Young, Black and Green: Meet Some Gen Z Environmentalists of Color
Photo Credit: Blavity
Since the Youth Climate Strike events in September, there has been a lot of discussion about Gen Z’s role in fighting climate change and in holding older generations accountable for their actions in exacerbating the climate crisis. Media coverage, which mainly focuses on young white activists, has obscured much of the work of young Black environmentalists who have contributed to Gen Z’s climate activist wing. This overlooked pioneering energy that activists of color bring to the climate crisis is often a reflection of the immediacy and prevalence of environmental racism. To highlight some people who exemplify the work being done to fight environmental racism and the looming climate crisis, Blavity: Politics spoke with four young, Black environmental activists.
Zeena Abdulkarim (18) and Andrea Manning (19) are team organizers with Zero Hour National and are the co-executive directors for Zero Hour Georgia, a team of young activists fighting for a livable planet for all. Their work in Georgia was instrumental in the success of the Atlanta Youth Climate Strike. Mari Copeny (12), otherwise known as “Little Miss Flint,” is a water purity activist from Flint, Michigan. During the Flint water crisis, Copeny was instrumental in prompting wider media coverage of the disaster after she personally sent a letter to President Obama urging him to begin federal intervention in the city. Juwaria Jama (15) is a Minnesotan environmental activist who has been an influential voice for environmental justice causes in North Minneapolis. She’s currently the co-state lead for the Minnesota Youth Climate Strike.
What originally brought you to environmental activism?
Manning: I got involved in climate activism my senior year of high school through Zero Hour. For me, it was realizing that the effects of climate change existed outside of this bubble of animal advocacy and veganism—both of which I think are cool—but I needed a deeper connection between what was going on and my life.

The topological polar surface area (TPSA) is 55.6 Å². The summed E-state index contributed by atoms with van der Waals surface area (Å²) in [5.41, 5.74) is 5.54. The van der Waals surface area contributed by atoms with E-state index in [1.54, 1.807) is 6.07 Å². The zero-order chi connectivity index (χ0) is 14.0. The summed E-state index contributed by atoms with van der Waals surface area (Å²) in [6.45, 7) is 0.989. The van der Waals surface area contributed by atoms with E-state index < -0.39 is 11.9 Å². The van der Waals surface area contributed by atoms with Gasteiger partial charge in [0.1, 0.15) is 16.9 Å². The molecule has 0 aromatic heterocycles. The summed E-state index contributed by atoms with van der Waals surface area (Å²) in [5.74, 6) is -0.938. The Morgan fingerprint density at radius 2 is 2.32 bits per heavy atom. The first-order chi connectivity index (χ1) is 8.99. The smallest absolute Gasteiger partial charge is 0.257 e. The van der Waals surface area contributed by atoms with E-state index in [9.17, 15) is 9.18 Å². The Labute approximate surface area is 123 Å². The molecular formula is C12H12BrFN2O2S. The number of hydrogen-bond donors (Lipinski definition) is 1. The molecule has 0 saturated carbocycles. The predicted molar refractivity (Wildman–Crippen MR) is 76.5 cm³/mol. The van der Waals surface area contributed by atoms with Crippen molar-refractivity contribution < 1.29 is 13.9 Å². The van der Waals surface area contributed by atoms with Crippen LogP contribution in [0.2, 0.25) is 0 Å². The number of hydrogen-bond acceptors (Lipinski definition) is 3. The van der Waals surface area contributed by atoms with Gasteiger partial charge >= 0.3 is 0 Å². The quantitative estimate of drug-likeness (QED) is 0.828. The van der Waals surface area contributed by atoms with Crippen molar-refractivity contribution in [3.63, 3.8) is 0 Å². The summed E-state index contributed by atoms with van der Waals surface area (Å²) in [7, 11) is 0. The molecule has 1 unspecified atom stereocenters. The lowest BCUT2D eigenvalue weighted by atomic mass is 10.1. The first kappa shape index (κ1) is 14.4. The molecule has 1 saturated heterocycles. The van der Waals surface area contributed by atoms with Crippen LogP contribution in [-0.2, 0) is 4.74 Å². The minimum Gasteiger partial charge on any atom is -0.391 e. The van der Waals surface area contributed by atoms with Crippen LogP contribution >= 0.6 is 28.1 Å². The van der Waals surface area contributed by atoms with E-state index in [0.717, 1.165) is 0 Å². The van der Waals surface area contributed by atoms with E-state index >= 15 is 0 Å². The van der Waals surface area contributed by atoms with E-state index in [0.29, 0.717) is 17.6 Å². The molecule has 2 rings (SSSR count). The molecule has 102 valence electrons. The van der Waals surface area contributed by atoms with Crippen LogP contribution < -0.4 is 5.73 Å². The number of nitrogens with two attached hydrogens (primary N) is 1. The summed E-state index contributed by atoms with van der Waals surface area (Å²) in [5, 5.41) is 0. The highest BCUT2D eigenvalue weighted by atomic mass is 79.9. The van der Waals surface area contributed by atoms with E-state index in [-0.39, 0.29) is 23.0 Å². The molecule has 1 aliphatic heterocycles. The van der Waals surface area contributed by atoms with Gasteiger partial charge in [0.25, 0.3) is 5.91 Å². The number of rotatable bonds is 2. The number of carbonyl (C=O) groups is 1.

Abdulkarim: I have been involved in climate activism for the majority of my life. I remember one day at school when I was living in Saudi Arabia, we had an Earth Day event, which was when the climate crisis was first brought to my attention. It was then that deep-rooted fear for my life was instilled within me because I knew that I was probably going to die far earlier than I was meant to if world leaders did not take the necessary precautions against the climate crisis in a timely measure.
Jama: January of this year, I got involved with environmental and climate justice-related youth groups. Through them, I met Isra Hirsi, the executive director of the U.S. Youth Climate Strike, and got more involved with Minnesota-based organizing. I became the co-state lead of the Minnesota Climate Strike in the spring, and since then, I've been doing a lot more state-based work while trying to venture this on the local level, as well.
What kind of environmental activism work have you been doing recently?